Volcker on policy studies

Paul Volcker on the mismatch between the academic study of policy and that of public administration.

Paul Volcker to Ezra Klein:

Those schools [of public administration] are not as strong as one would like to see them. Public administration has not been in fashion for decades. Many schools have turned to what they call policy. Everybody likes to talk about big issues of war and peace and how we take care of poor people and what we do about other social problems in the United States or elsewhere.
They do all this talking but they too seldom know how to implement what they’re talking about. I ran into a wonderful quotation from Thomas Edison. He said vision without execution is a hallucination. We have too many hallucinations and not enough execution.

Characteristically, Volcker isn’t just complaining, he’s launched – at the age of 85 – an initiative to do something about it, the Volcker Alliance.

I don’t have an axe to grind here but the RBC has a strong enough connection to schools of government and policy studies for this take to be worth discussing.

An anecdote about the elder von Moltke and the Prussian General Staff of 1870. According to Michael Howard (The Franco-Prussian War, p.62). Moltke ran the victorious campaign against France, controlling an army of 850,000 men, with a staff consisting of fourteen officers, ten draughtsmen, seven clerks, and 59 other ranks. (It wasn’t responsible for supply, run by a larger organisation under the Quartermaster-General). This tiny cadre worked because Moltke had trained all the staff officers attached to the corps in the field in his methods, so everybody was working in the same economical style. Moltke had solved the problem of strategic control of very large forces that had bedevilled Napoleon with the Grande Armée, a very blunt and unwieldy instrument compared to the smaller and more manoeuvrable armies with which he had triumphed at Marengo and Austerlitz.

I worked for 32 years for a high-minded international organisation that when I left had still, after 60 years, failed to establish a filing system.

Author: James Wimberley

James Wimberley (b. 1946, an Englishman raised in the Channel Islands. three adult children) is a former career international bureaucrat with the Council of Europe in Strasbourg. His main achievements there were the Lisbon Convention on recognition of qualifications and the Kosovo law on school education. He retired in 2006 to a little white house in Andalucia, His first wife Patricia Morris died in 2009 after a long illness. He remarried in 2011. to the former Brazilian TV actress Lu Mendonça. The cat overlords are now three. I suppose I've been invited to join real scholars on the list because my skills, acquired in a decade of technical assistance work in eastern Europe, include being able to ask faux-naïf questions like the exotic Persians and Chinese of eighteenth-century philosophical fiction. So I'm quite comfortable in the role of country-cousin blogger with a European perspective. The other specialised skill I learnt was making toasts with a moral in the course of drunken Caucasian banquets. I'm open to expenses-paid offers to retell Noah the great Armenian and Columbus, the orange, and university reform in Georgia. James Wimberley's occasional publications on the web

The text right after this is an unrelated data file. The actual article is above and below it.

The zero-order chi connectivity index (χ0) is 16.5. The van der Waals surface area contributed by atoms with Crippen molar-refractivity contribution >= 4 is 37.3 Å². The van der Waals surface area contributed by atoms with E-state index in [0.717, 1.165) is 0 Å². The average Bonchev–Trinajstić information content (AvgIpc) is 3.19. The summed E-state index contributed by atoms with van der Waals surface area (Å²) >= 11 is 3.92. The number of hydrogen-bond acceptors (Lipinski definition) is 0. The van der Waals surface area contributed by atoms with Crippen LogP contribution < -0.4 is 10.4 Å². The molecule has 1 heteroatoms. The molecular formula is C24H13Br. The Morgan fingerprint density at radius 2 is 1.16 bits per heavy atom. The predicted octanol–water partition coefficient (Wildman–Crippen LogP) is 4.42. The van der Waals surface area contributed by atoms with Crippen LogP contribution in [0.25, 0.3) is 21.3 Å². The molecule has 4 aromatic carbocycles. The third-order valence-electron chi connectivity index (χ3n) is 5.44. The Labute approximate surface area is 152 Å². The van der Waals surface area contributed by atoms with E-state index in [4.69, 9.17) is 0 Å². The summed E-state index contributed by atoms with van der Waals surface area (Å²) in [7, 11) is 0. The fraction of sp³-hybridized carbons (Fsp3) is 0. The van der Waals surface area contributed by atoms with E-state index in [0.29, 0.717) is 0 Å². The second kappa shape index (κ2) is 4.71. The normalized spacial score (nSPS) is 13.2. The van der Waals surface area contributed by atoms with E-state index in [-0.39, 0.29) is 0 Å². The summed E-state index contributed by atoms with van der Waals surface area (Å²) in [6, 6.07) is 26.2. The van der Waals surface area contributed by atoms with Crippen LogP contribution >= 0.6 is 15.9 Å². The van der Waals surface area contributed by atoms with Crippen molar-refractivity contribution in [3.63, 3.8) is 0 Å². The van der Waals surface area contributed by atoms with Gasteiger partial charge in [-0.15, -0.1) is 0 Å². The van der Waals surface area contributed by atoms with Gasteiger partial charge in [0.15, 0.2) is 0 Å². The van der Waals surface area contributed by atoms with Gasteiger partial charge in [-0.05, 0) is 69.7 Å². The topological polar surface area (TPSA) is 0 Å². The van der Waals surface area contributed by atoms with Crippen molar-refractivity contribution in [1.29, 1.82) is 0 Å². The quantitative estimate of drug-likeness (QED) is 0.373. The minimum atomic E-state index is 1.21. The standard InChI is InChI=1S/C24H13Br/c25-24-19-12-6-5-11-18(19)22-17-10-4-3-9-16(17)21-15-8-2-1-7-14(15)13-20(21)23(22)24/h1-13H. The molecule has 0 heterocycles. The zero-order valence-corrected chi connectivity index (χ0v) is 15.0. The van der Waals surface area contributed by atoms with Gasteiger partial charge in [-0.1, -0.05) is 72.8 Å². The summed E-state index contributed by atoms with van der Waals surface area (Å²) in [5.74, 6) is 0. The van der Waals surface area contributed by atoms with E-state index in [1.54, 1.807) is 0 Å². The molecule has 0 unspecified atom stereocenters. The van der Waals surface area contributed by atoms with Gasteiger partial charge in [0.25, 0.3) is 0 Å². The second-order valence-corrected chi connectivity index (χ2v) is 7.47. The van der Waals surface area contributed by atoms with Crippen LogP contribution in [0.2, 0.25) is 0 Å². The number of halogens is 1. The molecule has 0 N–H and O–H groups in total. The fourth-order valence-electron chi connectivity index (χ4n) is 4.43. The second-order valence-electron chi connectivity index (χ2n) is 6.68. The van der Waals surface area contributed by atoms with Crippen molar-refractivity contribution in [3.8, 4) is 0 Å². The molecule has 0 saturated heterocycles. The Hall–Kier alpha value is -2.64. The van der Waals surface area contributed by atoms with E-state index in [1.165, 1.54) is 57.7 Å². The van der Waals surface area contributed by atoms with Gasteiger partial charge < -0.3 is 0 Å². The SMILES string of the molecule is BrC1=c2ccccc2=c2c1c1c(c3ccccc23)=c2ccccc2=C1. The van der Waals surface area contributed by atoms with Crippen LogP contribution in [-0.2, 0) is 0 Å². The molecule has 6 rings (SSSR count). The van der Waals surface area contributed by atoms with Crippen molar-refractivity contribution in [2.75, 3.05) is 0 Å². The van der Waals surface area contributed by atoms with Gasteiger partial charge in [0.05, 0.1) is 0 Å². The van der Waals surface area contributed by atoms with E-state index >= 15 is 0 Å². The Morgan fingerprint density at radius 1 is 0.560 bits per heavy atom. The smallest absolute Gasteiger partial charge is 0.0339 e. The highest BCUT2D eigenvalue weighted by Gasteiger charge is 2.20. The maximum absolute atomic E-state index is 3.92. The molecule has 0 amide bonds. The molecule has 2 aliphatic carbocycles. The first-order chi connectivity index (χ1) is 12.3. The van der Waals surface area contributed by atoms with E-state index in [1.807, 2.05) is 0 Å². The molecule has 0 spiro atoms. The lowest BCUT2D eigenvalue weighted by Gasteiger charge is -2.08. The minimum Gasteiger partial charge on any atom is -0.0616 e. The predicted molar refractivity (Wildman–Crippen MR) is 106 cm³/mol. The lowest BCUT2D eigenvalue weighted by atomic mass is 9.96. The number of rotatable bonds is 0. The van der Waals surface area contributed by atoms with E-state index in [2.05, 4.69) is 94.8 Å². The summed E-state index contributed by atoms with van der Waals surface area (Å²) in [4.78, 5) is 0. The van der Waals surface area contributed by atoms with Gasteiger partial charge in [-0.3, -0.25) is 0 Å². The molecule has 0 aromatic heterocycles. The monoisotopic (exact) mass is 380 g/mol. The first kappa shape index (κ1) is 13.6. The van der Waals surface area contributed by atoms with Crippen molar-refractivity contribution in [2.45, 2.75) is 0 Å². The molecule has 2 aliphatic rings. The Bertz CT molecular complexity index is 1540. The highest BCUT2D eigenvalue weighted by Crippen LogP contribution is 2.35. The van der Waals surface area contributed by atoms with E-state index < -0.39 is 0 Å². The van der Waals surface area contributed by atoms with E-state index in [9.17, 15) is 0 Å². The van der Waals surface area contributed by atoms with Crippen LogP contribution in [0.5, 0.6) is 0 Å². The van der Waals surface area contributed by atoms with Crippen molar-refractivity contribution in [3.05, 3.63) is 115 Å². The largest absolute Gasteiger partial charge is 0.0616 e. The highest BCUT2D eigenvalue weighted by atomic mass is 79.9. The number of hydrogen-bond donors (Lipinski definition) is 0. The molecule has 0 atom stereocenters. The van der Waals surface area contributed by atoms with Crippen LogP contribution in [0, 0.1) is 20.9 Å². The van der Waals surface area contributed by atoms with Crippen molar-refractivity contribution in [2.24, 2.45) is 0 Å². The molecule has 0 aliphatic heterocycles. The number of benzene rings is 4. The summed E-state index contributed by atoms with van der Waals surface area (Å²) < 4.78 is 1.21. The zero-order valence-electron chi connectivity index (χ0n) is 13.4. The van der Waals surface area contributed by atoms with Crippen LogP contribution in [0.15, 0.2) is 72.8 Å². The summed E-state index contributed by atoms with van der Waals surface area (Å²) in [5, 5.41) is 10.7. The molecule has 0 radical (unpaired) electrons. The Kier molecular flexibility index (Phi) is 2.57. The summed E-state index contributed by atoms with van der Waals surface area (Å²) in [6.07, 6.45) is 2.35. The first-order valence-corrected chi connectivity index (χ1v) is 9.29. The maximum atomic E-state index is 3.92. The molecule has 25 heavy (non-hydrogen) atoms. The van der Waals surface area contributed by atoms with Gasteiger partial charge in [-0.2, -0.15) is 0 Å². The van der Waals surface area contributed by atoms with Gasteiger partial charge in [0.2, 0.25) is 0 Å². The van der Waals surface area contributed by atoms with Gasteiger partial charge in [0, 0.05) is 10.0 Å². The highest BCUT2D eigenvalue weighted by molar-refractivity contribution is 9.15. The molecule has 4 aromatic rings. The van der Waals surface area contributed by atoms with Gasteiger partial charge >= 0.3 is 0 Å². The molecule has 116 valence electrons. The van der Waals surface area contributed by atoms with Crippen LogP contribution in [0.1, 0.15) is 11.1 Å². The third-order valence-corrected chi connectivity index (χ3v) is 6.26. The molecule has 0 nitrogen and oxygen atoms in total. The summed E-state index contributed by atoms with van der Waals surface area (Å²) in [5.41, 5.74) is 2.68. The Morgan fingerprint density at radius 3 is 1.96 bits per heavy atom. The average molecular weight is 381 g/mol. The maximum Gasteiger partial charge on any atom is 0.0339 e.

36 thoughts on “Volcker on policy studies”

  1. A version of this problem exists in business as well. Too often, a leader will be proclaimed – usually by himself – a “visionary,” who then avoids all responsibility for justifying the vision, or making it reality. Indeed, the vision may change from day to day, driving subordinates nuts.

    I think this sort of thinking is part of what leads to the cult of the CEO and the, IMO, vast underrating of the creative contributions, as well as the plain hard work, of lower-level employees to successful companies.

    1. Or, a CEO heralded as a visionary gets the credit and a vast majority of the monetary rewards that would not have been possible without the sort of administrative or operational expertise practiced by those in the trenches. In some cases, a CEO may be the one who brought in the managers who did the hard work of making procedures uniform, etc. to achieve the efficiency or performance increases that created to success, and so that CEO should get some credit for that. But only some.

  2. This tiny cadre worked because Moltke had trained all the staff officers attached to the corps in the field in his methods, so everybody was working in the same economical style.

    Probably true. But it misses the bigger picture: The tiny cadre worked because power wasn’t intensely concentrated at the top.

    The definition of Populism is: A political philosophy in which wealth and power are more equitably distributed. Systems built that way are more robust, more creative, more happy, more virile. The problem with America (and the world in general) is that we have an economic system built on concentrated wealth and “trickle down”. What is wanted is a world built on distributed wealth and “trickle up”. You want a measure of how totally screwed the world is? Everyone knows about “trickle down”, whereas I just made up the phrase “trickle up”. A phrase which runs in complete opposition to the way the world is run by hyper-manicured bumpkins like Bernanke and all the rest of the “Davos man” cadre.

    Did you see that recent article on central bankers in the Times?

    So far, the results of these activist central banks have fallen short of expectations. “I’m not sure why we’re not getting more response,” said Donald L. Kohn, a former Federal Reserve vice chairman who is now at the Brookings Institution. “Maybe we’ve made some progress in identifying some of the causes, but it’s not fully satisfying why we have negative real interest rates everywhere in the industrial world and so little growth.”